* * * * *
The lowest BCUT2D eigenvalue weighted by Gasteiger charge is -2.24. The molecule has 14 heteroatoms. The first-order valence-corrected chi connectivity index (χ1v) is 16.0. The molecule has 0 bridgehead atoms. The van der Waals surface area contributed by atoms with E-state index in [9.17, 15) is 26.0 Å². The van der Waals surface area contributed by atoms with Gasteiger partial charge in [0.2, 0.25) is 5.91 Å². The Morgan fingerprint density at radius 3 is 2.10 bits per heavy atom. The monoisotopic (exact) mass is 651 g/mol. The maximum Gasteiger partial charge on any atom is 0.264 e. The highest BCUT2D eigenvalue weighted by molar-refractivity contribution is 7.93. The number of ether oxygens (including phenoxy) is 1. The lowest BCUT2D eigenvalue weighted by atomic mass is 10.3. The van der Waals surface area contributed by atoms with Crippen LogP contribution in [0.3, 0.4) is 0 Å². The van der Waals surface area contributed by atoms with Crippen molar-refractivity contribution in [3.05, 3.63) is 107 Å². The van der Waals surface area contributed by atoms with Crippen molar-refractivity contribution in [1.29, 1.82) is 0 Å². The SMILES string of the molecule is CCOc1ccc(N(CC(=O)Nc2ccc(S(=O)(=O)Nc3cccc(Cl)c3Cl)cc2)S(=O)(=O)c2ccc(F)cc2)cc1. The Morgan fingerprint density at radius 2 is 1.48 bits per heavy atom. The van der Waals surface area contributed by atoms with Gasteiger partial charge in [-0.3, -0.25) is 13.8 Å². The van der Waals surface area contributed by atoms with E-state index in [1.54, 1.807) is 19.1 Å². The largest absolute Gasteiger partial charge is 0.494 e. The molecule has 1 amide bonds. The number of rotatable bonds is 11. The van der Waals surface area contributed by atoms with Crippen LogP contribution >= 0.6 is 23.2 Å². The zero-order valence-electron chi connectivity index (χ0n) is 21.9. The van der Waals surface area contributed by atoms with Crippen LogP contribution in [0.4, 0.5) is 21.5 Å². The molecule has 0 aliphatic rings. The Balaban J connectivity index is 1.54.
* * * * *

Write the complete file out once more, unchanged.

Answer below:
The lowest BCUT2D eigenvalue weighted by Gasteiger charge is -2.24. The molecule has 14 heteroatoms. The first-order valence-corrected chi connectivity index (χ1v) is 16.0. The molecule has 0 bridgehead atoms. The van der Waals surface area contributed by atoms with E-state index in [9.17, 15) is 26.0 Å². The van der Waals surface area contributed by atoms with Gasteiger partial charge in [0.2, 0.25) is 5.91 Å². The Morgan fingerprint density at radius 3 is 2.10 bits per heavy atom. The monoisotopic (exact) mass is 651 g/mol. The maximum Gasteiger partial charge on any atom is 0.264 e. The highest BCUT2D eigenvalue weighted by molar-refractivity contribution is 7.93. The number of ether oxygens (including phenoxy) is 1. The lowest BCUT2D eigenvalue weighted by atomic mass is 10.3. The van der Waals surface area contributed by atoms with Crippen LogP contribution in [0.3, 0.4) is 0 Å². The van der Waals surface area contributed by atoms with Crippen molar-refractivity contribution in [3.05, 3.63) is 107 Å². The van der Waals surface area contributed by atoms with Crippen molar-refractivity contribution in [1.29, 1.82) is 0 Å². The SMILES string of the molecule is CCOc1ccc(N(CC(=O)Nc2ccc(S(=O)(=O)Nc3cccc(Cl)c3Cl)cc2)S(=O)(=O)c2ccc(F)cc2)cc1. The Morgan fingerprint density at radius 2 is 1.48 bits per heavy atom. The van der Waals surface area contributed by atoms with Gasteiger partial charge in [-0.3, -0.25) is 13.8 Å². The van der Waals surface area contributed by atoms with E-state index in [1.54, 1.807) is 19.1 Å². The largest absolute Gasteiger partial charge is 0.494 e. The molecule has 1 amide bonds. The number of rotatable bonds is 11. The van der Waals surface area contributed by atoms with Crippen LogP contribution >= 0.6 is 23.2 Å². The zero-order valence-electron chi connectivity index (χ0n) is 21.9. The van der Waals surface area contributed by atoms with Crippen LogP contribution in [0.4, 0.5) is 21.5 Å². The molecule has 0 aliphatic rings. The Balaban J connectivity index is 1.54.